One Month From Now…

In exactly one month, it’ll be March 11th. It will be a special day.

Let me run you through the next month. Tomorrow, it’s Monday. Which means, back to work. It’s been really tough, I’m in the last year of my PhD and I’m SO done with it! Turns out the PhD really wasn’t for me, and I’m really getting more annoyed with it by the day. I just really hope I can finish this thing sooner rather than later and move on to something new and exciting. And also, I really really hope that I won’t regret having spent four years of my life on this. I hate getting stuck in “what if”s, so when it comes to decision times I always try to think: “What will I regret the most?” Like when I was thinking of going to Australia for a year. “What will I regret the most? If I go to the other side of the globe and maybe something happens to my grandparents and I won’t be around? Or if I don’t go?” I figured I’d forever wonder “what if” if I wouldn’t have gone, so I did it. And thank goodness I did, because not only did I have a spectacular year, I also met the love of my life there.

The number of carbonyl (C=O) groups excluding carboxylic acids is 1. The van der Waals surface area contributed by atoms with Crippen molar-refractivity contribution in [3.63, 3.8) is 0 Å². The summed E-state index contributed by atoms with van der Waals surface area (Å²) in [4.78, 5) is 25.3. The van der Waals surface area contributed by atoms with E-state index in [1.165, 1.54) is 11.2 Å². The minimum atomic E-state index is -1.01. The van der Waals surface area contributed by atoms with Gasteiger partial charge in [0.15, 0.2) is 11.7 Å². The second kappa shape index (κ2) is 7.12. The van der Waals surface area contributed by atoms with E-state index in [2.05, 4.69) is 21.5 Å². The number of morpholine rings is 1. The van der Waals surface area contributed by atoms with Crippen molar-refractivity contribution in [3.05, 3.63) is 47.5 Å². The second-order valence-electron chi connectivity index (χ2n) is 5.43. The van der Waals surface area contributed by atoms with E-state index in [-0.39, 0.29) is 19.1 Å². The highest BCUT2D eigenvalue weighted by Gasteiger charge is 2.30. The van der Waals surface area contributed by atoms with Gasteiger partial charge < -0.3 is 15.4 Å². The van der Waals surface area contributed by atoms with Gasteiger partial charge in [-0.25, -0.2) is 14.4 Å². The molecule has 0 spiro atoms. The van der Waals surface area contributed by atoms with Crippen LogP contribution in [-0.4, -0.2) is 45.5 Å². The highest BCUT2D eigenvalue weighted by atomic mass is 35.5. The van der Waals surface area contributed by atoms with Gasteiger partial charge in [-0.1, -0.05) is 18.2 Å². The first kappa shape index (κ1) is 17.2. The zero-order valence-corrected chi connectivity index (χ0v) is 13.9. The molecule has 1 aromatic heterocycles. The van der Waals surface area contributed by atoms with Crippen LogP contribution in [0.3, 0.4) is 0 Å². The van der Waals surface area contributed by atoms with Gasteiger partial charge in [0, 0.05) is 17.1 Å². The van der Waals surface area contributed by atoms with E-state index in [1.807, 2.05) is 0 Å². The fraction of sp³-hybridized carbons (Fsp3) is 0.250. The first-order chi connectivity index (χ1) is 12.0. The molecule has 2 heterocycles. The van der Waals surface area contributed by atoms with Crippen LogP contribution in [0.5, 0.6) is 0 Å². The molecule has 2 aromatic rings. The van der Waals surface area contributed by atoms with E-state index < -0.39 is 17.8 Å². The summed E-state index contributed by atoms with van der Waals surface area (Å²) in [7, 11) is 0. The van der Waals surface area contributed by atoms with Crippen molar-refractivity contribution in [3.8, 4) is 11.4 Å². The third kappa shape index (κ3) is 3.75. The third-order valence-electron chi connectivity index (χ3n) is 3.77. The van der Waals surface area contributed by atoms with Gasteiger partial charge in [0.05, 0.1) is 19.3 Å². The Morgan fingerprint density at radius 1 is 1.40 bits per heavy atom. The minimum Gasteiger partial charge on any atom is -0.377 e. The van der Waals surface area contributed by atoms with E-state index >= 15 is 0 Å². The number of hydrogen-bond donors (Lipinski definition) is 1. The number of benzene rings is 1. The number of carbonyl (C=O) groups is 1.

So tomorrow, back to work. I made myself a deadline for the end of the month to have a first full draft of the dissertation. That is so not going to happen, but I’ll now try to have a first draft of the first part (out of three). The second part is roughly finished, and the third part still needs a lot of work. And then there’s the intro, conclusion, methodology, appendices, bibliography, etc. Worries for later I guess. Ugh.